How the oil-price slump is reshaping the world
The slide in oil prices since last year – sparked partly by a decision by Saudi Arabia to flood the market in the hope of
crushing its shale-producing rivals in North America and hanging onto market share – is slowly changing the global
balance of economic power, says The Times.
The map above shows the world’s biggest oil importers (in yellow) and exporters (in dark blue). Unsurprisingly, with the price of Brent crude now below $50 a barrel, compared to $100 just 18 months ago, exporters have been hit hard by the slump.
Saudi Arabia – which produces oil at dirt-cheap prices but needs a high price per barrel to sustain current public spending – has been forced to raise money on global bond markets for the first time in eight years. Other Middle Eastern economies have been hit just as hard, while Russia, one of the largest oil producers in the world, is now in recession and could stay there for quite some time if the oil price drops much further.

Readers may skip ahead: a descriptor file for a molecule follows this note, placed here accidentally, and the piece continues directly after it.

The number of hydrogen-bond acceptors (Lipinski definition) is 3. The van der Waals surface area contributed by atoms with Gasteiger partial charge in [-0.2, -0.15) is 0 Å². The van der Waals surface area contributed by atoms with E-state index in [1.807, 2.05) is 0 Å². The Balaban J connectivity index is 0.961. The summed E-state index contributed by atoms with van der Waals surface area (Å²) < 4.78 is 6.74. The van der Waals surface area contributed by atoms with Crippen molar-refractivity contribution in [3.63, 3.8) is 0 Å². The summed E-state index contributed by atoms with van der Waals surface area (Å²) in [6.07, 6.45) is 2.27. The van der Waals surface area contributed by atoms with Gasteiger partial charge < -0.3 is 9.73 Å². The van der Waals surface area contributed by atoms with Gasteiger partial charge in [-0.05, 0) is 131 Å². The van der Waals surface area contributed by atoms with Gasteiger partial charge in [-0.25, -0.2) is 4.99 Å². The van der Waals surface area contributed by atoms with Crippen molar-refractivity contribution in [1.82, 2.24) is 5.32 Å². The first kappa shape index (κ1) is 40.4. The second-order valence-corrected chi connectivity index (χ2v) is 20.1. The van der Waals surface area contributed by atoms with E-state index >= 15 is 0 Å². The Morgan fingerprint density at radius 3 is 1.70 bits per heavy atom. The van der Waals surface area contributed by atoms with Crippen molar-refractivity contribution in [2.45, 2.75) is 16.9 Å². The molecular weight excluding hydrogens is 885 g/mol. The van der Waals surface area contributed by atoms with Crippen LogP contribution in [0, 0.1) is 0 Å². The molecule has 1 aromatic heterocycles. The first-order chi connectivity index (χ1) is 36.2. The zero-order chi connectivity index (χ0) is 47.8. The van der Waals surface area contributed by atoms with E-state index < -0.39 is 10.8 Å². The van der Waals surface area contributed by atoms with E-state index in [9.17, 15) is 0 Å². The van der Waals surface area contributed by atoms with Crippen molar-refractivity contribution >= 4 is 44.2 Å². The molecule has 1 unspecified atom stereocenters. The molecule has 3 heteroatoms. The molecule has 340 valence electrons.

Shortly before the slump, state-owned Gazprom tied itself into a £256bn 30-year oil-supply deal with China, which offers it no protection against a low oil price. Even at current prices, says the FT, the project is unprofitable. And Norway, which owns the world’s biggest sovereign wealth fund, built on oil profits, is having to dip into its savings as it faces a slump that is likely to cost the country more jobs than the 2008 recession.
None of this bodes well for political stability in the world’s more volatile regions. However, there have been plenty of winners too. Large importers of oil – including China, India and Japan – have benefited from falling costs, which in turn boost consumer spending.
The US has reduced its dependency on imported oil and is even starting to loosen its long-held ban on exporting oil, as a recent deal to swap supplies with Mexico demonstrates. On the other hand, there’s no doubt that the plunge has hit the fracking industry hard, with companies slashing spending.